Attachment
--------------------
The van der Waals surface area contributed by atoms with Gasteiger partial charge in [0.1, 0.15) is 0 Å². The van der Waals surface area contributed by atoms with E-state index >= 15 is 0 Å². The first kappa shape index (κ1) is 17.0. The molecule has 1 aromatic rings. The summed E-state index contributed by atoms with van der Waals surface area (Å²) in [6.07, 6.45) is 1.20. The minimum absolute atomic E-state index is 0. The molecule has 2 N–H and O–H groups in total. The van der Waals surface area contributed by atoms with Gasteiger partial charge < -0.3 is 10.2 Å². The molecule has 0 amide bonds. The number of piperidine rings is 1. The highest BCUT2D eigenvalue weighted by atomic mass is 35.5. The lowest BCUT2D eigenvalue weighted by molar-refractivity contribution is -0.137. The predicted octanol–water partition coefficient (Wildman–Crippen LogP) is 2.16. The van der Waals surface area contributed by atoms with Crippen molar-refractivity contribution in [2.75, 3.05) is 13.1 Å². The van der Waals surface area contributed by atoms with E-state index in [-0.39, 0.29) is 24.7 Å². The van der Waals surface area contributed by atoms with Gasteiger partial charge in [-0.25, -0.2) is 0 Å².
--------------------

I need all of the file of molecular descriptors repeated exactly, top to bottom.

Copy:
The van der Waals surface area contributed by atoms with Gasteiger partial charge in [0.1, 0.15) is 0 Å². The van der Waals surface area contributed by atoms with E-state index >= 15 is 0 Å². The first kappa shape index (κ1) is 17.0. The molecule has 1 aromatic rings. The summed E-state index contributed by atoms with van der Waals surface area (Å²) in [6.07, 6.45) is 1.20. The minimum absolute atomic E-state index is 0. The molecule has 2 N–H and O–H groups in total. The van der Waals surface area contributed by atoms with Gasteiger partial charge < -0.3 is 10.2 Å². The molecule has 0 amide bonds. The number of piperidine rings is 1. The highest BCUT2D eigenvalue weighted by atomic mass is 35.5. The lowest BCUT2D eigenvalue weighted by molar-refractivity contribution is -0.137. The predicted octanol–water partition coefficient (Wildman–Crippen LogP) is 2.16. The van der Waals surface area contributed by atoms with Crippen molar-refractivity contribution in [2.75, 3.05) is 13.1 Å². The van der Waals surface area contributed by atoms with E-state index in [-0.39, 0.29) is 24.7 Å². The van der Waals surface area contributed by atoms with Gasteiger partial charge in [-0.25, -0.2) is 0 Å².